Labour market data are essential for planning the state budget and local budgets, and also as the input for strategic documents of the administrative fields of ministries. “Estonian Action Plan for Growth and Jobs 2008–2011” serves as an example of this, on the EU level “European Employment Strategy” may be brought as an example.
Activity in the labour market continued to increase
According to Statistics Estonia, in the 1st quarter of 2018, the unemployment rate was 6.8%, the employment rate 66.6% and the labour force participation rate 71.4%. Compared to the 1st quarter of 2017, economic activity of the population increased mainly due to an increase in unemployment but somewhat also due to an increase in employment.
Narva and other cities on the eastern border of the European Union
The survey of European cities provides a great opportunity to compare cities in different European regions. Without the survey, this opportunity would hardly exist. Three Estonian cities participate in the City Statistics survey: Tallinn, Tartu and Narva. In this article, Narva is compared to four cities of a similar size on the eastern border of the European Union.
Compilation of activity status based on register data
In Estonia, a methodology is being prepared for conducting a register-based population and housing census (REGREL) in 2021. As for census characteristics, the biggest number of databases are used for determining activity status. Estonian Labour Force Survey (LFS) is the best reference source to check the quality of register-based activity status. This article provides an overview of the compilation of activity status and the results of the comparison.
The question of occupation and source of income in population censuses
Occupation and source of income is a question asked in every census (and sometimes in sample coverage). The question itself and the purpose of the question have changed many times over the years. The specific occupational title has always been asked, but the results have been published in groups. What is essentially asked, the terminology as well as the grouping have been a constant discussion subject. This continues to be so, because effort is made to match the occupational titles recorded in administrative registers to the internationally and nationally published groups. The article provides an overview on how asking this question has changed throughout censuses and analyses the reasons for these changes.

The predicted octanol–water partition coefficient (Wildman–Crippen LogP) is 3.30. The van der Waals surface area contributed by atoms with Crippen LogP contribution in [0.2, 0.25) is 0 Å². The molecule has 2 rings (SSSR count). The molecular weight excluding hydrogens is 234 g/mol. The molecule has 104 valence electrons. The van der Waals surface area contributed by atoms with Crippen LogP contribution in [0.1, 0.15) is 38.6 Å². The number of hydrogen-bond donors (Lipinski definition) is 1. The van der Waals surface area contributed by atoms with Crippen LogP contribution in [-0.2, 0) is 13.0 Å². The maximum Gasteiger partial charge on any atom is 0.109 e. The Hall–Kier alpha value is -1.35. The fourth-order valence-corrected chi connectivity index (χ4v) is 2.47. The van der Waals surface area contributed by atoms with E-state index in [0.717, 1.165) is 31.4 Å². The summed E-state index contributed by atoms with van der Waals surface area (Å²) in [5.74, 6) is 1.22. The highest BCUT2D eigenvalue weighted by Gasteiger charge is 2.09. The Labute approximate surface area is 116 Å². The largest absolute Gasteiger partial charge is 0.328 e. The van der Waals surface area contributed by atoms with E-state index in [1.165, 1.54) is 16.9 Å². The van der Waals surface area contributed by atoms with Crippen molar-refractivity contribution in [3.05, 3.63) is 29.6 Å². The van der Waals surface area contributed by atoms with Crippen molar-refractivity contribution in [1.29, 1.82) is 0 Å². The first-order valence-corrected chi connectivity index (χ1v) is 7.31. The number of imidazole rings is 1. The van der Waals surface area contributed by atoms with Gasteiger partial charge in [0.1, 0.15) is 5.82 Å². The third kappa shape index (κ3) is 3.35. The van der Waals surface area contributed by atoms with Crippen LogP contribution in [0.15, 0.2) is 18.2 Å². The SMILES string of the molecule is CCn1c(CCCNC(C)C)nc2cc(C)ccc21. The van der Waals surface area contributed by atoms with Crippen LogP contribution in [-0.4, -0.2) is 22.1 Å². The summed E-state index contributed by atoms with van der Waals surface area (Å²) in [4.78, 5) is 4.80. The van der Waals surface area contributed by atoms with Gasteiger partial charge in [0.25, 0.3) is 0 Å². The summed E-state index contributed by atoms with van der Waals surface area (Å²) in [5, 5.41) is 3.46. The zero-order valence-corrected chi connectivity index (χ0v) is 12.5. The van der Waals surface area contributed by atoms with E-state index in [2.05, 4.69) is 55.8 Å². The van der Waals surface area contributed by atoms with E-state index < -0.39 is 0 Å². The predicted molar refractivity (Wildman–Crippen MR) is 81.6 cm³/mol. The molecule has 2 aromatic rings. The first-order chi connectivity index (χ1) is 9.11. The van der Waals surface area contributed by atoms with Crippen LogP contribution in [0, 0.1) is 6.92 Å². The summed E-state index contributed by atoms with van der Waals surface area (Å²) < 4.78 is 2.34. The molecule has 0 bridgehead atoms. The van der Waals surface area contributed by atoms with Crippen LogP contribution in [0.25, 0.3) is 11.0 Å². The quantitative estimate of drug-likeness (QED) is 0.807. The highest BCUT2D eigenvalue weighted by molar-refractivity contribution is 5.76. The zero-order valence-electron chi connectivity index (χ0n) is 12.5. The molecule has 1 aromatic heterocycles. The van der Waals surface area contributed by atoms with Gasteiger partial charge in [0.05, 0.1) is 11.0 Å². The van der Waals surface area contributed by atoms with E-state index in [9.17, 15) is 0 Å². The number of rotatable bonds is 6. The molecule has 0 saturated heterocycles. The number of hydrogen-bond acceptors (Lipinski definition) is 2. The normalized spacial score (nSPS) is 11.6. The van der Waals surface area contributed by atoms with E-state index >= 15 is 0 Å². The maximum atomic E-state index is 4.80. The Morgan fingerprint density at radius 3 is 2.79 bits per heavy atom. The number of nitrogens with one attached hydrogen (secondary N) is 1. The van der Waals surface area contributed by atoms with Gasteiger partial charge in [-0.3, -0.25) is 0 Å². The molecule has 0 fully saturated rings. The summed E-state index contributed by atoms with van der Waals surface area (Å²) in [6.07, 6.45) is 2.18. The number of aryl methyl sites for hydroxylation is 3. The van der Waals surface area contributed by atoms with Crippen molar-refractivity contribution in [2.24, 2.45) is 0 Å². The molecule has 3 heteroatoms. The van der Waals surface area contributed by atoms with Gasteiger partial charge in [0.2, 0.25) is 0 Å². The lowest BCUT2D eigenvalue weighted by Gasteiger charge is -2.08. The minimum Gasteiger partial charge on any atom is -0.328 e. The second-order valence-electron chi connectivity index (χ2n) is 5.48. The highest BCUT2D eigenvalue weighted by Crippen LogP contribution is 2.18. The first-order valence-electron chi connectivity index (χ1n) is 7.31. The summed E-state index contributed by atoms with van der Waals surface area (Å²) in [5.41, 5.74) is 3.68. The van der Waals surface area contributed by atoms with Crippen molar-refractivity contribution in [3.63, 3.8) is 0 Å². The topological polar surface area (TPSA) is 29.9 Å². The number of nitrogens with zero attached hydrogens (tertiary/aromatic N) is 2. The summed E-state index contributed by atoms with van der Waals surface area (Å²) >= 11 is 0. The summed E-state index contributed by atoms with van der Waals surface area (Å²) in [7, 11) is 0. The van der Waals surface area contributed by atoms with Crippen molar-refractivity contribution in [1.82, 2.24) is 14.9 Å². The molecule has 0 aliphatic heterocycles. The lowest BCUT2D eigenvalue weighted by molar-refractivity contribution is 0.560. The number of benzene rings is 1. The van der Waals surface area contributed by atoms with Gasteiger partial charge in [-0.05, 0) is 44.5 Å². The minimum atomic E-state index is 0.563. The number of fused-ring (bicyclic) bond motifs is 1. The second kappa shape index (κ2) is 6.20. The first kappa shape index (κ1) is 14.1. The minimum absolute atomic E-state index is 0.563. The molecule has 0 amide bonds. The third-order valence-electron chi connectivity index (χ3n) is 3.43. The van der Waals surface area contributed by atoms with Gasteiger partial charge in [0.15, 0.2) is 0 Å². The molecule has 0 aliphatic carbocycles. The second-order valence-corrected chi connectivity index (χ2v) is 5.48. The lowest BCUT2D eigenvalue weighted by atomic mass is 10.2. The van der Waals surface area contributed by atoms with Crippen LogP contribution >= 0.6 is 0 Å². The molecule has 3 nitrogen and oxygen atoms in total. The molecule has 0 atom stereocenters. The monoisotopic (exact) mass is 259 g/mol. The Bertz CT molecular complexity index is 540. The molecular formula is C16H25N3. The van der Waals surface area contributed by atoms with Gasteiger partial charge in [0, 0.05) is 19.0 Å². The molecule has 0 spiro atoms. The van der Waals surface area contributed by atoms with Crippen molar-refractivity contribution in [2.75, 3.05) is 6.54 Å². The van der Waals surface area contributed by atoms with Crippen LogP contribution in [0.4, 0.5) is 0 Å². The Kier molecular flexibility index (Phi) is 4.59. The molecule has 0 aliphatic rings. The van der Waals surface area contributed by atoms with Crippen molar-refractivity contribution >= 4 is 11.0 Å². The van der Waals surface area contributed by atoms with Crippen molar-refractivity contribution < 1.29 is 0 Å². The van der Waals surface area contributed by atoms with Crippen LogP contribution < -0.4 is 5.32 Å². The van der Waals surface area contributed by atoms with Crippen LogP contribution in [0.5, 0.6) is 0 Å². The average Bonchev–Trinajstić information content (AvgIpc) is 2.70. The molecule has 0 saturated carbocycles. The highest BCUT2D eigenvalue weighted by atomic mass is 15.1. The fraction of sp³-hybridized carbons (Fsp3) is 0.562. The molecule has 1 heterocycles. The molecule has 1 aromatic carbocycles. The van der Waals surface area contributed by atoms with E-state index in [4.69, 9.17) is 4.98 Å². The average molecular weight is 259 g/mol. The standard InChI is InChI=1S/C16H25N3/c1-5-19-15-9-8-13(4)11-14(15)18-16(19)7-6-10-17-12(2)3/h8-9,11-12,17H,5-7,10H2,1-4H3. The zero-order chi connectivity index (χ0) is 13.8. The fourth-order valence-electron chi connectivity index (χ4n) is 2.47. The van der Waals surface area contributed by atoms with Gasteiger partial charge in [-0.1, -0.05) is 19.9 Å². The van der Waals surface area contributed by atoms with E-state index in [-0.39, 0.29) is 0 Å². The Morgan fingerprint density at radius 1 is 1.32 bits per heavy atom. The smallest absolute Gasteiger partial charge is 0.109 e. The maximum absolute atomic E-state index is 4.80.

In 2017, labour market indicators were positive
According to Statistics Estonia, in 2017, the unemployment rate was 5.8%, the employment rate 67.5% and the labour force participation rate 71.6%. In the 2nd quarter, unemployment increased temporarily, primarily due to an increased number of previously inactive persons entering the labour market. Employment and labour force participation remained high throughout 2017, reaching the highest levels in 20 years. In the 4th quarter, the youth (15–24-year-olds) unemployment rate was very low – 6.2%.
Employment rate at highest for 20 years
According to Statistics Estonia, in the 3rd quarter of 2017, the employment rate was 68.3%, the unemployment rate 5.2% and the labour force participation rate 72%. Compared to the 3rd quarter of 2016, the unemployment rate fell and the employment rate reached its highest level for 20 years.
Labour market in Southern Estonia
The purpose of the article is to describe the labour market situation and its developments in Southern Estonia and in Southern Estonian counties and make comparisons to the respective indicators of Estonia as a whole.
Common agricultural policy of the European Union and rural jobs
Changes in the society and especially in the economy have shaped both rural economy and rural life as a whole, which has resulted in decreased importance of agriculture both in employment and value added.
Labour force participation rate at highest for 20 years
According to Statistics Estonia, in the 2nd quarter of 2017, the unemployment rate was 7%, the employment rate 66.9% and the labour force participation rate 72%. Compared to the 2nd quarter of 2016, the employment rate remained on the same level and the labour force participation rate reached its highest level for 20 years.
In the European Employment Strategy, a goal has been set to raise the employment rate of the population aged 20–64 to at least 75% by 2020. In Estonia, this indicator was higher than 75% in 2007–2008 but dropped during the economic crisis. Estonia reached the goal again in 2015 and in 2016, the employment rate of 20–64-year-olds was 76.6% (80.8% for males and 72.6% for females).